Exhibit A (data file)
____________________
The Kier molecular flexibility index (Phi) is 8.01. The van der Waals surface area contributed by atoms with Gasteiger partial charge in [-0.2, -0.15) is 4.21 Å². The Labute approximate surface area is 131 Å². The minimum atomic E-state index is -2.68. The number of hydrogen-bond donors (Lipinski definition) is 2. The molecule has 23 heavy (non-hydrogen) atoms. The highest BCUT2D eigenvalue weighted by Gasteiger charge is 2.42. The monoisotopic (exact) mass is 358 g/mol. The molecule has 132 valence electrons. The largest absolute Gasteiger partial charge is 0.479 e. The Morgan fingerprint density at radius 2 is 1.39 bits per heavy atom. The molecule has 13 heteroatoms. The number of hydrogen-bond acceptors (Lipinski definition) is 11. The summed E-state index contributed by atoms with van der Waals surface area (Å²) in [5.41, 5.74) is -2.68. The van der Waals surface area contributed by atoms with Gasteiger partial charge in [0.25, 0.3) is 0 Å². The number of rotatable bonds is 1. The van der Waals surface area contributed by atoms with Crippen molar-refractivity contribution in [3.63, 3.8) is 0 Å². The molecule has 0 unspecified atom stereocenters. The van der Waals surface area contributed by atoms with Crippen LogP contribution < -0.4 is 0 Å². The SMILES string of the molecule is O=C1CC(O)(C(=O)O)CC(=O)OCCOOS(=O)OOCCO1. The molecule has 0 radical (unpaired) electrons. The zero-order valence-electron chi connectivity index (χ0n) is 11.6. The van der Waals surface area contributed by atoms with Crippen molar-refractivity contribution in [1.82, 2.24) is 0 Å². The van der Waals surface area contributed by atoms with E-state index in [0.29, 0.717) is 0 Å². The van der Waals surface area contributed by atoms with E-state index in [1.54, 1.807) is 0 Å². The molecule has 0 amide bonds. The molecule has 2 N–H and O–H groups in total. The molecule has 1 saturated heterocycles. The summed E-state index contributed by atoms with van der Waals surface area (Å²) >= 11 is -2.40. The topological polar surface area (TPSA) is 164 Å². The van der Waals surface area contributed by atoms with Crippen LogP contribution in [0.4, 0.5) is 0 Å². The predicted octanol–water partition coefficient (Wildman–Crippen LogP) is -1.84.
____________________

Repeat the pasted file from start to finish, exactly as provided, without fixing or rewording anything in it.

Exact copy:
The Kier molecular flexibility index (Phi) is 8.01. The van der Waals surface area contributed by atoms with Gasteiger partial charge in [-0.2, -0.15) is 4.21 Å². The Labute approximate surface area is 131 Å². The minimum atomic E-state index is -2.68. The number of hydrogen-bond donors (Lipinski definition) is 2. The molecule has 23 heavy (non-hydrogen) atoms. The highest BCUT2D eigenvalue weighted by Gasteiger charge is 2.42. The monoisotopic (exact) mass is 358 g/mol. The molecule has 132 valence electrons. The largest absolute Gasteiger partial charge is 0.479 e. The Morgan fingerprint density at radius 2 is 1.39 bits per heavy atom. The molecule has 13 heteroatoms. The number of hydrogen-bond acceptors (Lipinski definition) is 11. The summed E-state index contributed by atoms with van der Waals surface area (Å²) in [5.41, 5.74) is -2.68. The van der Waals surface area contributed by atoms with Gasteiger partial charge in [0.25, 0.3) is 0 Å². The number of rotatable bonds is 1. The van der Waals surface area contributed by atoms with Crippen molar-refractivity contribution in [3.63, 3.8) is 0 Å². The molecule has 0 unspecified atom stereocenters. The van der Waals surface area contributed by atoms with Crippen LogP contribution < -0.4 is 0 Å². The SMILES string of the molecule is O=C1CC(O)(C(=O)O)CC(=O)OCCOOS(=O)OOCCO1. The molecule has 0 radical (unpaired) electrons. The zero-order valence-electron chi connectivity index (χ0n) is 11.6. The van der Waals surface area contributed by atoms with Crippen molar-refractivity contribution in [1.82, 2.24) is 0 Å². The van der Waals surface area contributed by atoms with E-state index in [0.29, 0.717) is 0 Å². The van der Waals surface area contributed by atoms with E-state index in [1.54, 1.807) is 0 Å². The molecule has 0 amide bonds. The molecule has 2 N–H and O–H groups in total. The molecule has 1 saturated heterocycles. The summed E-state index contributed by atoms with van der Waals surface area (Å²) >= 11 is -2.40. The topological polar surface area (TPSA) is 164 Å². The van der Waals surface area contributed by atoms with Crippen LogP contribution in [0.4, 0.5) is 0 Å². The predicted octanol–water partition coefficient (Wildman–Crippen LogP) is -1.84.